Storyteller and oral historian
Before returning to her family home in western Maine as a freelance storyteller and oral historian, Jo Radner spent 31 years as a professor at American University in Washington, DC. There she taught literature, folklore, women’s studies, American studies, Celtic studies, and storytelling. She has published books and articles in those fields, and is now writing a book titled “Wit and Wisdom in the New England Village Lyceum,” about a 19th-century village tradition of creating and performing handwritten literary newspapers.
Jo Radner received her PhD from Harvard University and is a past president of the American Folklore Society and the National Storytelling Network.
Burnt into Memory: How Brownfield Faced the Fire
Drawing on interviews with townspeople, letters, photographs, and newspaper reports, Jo Radner tells the history of the furious 1947 wildfire that in a few hours destroyed almost all of the little town of Brownfield in western Maine. Neighbors fought and fled the fire, saving what they could and supporting one another, then returned to the devastated town to rebuild their community. In the Brownfield citizens’ own words Radner tells an epic story of terror, courage, generosity, and hope.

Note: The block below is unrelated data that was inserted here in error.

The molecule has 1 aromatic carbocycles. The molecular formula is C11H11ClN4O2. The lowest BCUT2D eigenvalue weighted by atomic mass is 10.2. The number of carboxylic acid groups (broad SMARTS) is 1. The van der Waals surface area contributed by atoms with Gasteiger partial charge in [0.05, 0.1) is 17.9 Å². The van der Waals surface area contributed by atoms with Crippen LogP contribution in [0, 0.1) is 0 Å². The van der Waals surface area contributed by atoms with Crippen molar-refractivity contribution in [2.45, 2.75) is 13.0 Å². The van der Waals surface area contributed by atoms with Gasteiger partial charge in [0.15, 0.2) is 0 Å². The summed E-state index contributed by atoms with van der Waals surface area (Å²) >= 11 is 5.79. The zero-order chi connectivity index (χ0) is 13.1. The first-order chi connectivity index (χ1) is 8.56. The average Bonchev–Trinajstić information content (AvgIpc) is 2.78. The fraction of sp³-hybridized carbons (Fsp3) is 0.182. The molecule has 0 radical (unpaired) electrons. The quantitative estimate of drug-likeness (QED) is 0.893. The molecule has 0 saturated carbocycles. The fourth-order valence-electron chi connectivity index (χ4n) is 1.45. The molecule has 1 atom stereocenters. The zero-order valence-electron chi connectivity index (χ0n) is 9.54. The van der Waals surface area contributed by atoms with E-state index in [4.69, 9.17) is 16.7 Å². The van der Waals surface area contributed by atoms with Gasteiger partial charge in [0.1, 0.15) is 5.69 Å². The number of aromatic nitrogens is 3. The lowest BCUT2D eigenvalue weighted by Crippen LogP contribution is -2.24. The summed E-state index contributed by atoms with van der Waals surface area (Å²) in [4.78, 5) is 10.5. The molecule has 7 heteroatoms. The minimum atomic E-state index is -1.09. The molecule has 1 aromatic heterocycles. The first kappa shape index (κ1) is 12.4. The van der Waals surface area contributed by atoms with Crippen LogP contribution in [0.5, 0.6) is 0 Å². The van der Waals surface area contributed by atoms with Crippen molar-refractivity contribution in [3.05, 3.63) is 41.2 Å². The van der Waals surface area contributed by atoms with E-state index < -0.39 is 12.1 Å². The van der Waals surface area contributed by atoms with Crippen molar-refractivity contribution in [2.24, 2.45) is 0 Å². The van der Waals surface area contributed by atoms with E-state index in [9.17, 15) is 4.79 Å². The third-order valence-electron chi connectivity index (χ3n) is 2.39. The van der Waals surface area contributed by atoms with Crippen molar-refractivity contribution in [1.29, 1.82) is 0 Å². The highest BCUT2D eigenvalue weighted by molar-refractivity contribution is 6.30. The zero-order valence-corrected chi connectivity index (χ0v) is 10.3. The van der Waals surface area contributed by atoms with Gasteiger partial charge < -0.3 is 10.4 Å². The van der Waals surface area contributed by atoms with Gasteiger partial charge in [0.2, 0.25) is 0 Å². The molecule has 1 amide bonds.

Family Stories: How and Why to Remember and Tell Them
Telling personal and family stories is fun – and much more. Storytelling connects strangers, strengthens links between generations, and gives children the self-knowledge to carry them through hard times. Knowledge of family history has even been linked to better teen behavior and mental health. In this active and interactive program, storyteller Jo Radner shares foolproof ways to mine memories and interview relatives for meaningful stories. Participants will practice finding, developing, and telling their own tales. This program takes 90 minutes.
- Wit and Wisdom: Homegrown Humor in 19th Century New England
Whatever did New Englanders do on long winter evenings before cable, satellite and the internet? In the decades before and after the Civil War, our rural ancestors used to create neighborhood events to improve their minds. Community members, male and female, would compose and read aloud homegrown, handwritten literary “newspapers” full of keen verbal wit. Sometimes serious, sometimes sentimental but mostly very funny, these “newspapers” were common in small villages across Maine, New Hampshire and Vermont and revealed the hopes, fears, humor, and surprisingly daring behavior of our forebears. Jo Radner shares discoveries from her forthcoming book about hundreds of these “newspapers” and when possible, provides examples from villages in your region.